The Republican convention in Tampa, Fla., touches on a date that has marked the depths and the heights of the African-American experience in this country.
On Aug. 28, 1955, Emmett Louis Till, a 14-year-old African American visiting his relatives, was brutally murdered in Mississippi for whistling at a white woman. His funeral — with an open casket that displayed the barbarity of the attack on him — attracted tens of thousands in Chicago and helped spark the growth of the civil rights movement.
On Aug. 28, 1963, the Rev. Martin Luther King Jr. helped lead the March on Washington, where he captivated a nation with the moral plea for the “dream.” That peaceful and dignified gathering helped to enlist millions across the country on the side of civil rights.
Two years later, President Lyndon Johnson signed the Voting Rights Act. This not only protected African Americans, but provided for multilingual voting and protected the right of students to vote on campus.
As they gather, Republicans have to decide whether their meeting will mark a new low or a redeeming moment for their party and the country.
Across the country, Republican state and local officials have been moving systematically to restrict the right to vote by limiting early voting; requiring official ID; limiting hours of voting and voting booths — laws that have a disproportionate effect on the poor, on African Americans and other minorities, on the young and the very old.
Republicans claim this is about fighting fraud but offer no evidence of the problem. One expert noted that you have a better chance of being struck by lightning than discovering polling-booth voter fraud.
In Pennsylvania, Mike Turzai, the GOP House majority leader, exposed the purpose of the new ID requirement: “Voter ID, which is going to allow Governor Romney to win the state of Pennsylvania, done.”
In Ohio, Doug Preisse, a Republican county chairman, hailed the decision to abolish weekend voting because “we shouldn’t contort the voting process to accommodate the urban — read African American — voter turnout machine.”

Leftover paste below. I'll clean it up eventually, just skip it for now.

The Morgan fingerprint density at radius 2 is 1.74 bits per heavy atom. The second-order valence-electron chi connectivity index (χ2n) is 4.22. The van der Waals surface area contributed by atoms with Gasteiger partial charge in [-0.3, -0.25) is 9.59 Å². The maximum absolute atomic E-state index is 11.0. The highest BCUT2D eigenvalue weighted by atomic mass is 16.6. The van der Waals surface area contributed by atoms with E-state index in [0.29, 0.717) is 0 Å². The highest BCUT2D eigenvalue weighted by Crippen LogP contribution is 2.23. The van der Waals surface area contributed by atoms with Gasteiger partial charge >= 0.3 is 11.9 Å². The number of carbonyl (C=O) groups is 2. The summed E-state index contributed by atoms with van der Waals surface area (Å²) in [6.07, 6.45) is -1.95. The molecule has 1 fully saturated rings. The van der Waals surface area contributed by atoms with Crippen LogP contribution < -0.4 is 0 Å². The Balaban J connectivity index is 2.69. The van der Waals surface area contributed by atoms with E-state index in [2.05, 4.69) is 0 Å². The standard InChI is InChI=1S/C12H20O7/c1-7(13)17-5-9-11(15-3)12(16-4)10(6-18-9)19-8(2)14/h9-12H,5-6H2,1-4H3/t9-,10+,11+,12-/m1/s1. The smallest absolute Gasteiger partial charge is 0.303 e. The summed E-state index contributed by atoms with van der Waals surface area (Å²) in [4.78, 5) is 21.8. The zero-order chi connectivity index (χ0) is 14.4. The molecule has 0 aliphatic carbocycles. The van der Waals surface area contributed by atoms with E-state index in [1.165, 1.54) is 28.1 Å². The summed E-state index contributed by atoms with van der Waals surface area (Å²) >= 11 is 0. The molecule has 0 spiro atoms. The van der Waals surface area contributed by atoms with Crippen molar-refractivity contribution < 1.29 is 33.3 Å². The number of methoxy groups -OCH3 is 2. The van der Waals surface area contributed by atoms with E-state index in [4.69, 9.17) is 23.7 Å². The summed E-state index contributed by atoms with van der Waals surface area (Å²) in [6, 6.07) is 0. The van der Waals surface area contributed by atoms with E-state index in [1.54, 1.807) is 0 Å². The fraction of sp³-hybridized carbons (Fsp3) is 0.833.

Instead of increasing the vote, Republicans seem intent on constricting it. Ohio state Sen. Nina Turner argues this is on purpose: “Jim Crow has been resurrected. This is by design. It’s not by accident.”
Mitt Romney should condemn these efforts to suppress the vote and call for their repeal. Earlier, Romney attacked an Obama lawsuit to protect early voting in Ohio.
The campaign statement claimed, in what the New York Times editorialist called “an extraordinary lie” that Obama wanted to suppress veterans’ voting. Romney must decide which side he is on: with the historic tide that has extended the right to vote or with those who want to roll back the clock to an old era of voter suppression.
This is not an abstract question. Tom Edsall, an astute columnist in the New York Times, has suggested that the Romney campaign is using two dishonest ads — on welfare and on Medicare — to turn the election into a “resource competition pitting middle class white voters against the minority poor.”
And it is notable that, as the convention opens, there seems to be no room for African Americans such as Michael Steele, the former head of the party, or Colin Powell, a universally acclaimed leader.
This is likely to be a close election. Romney cannot want a victory built on voter suppression tricks. In a time of Gilded Age inequality, as representative of a party that seems intent on writing off the votes of America’s growing minorities, Romney should stand with King and the dream, not with the nightmare of a revived politics of division.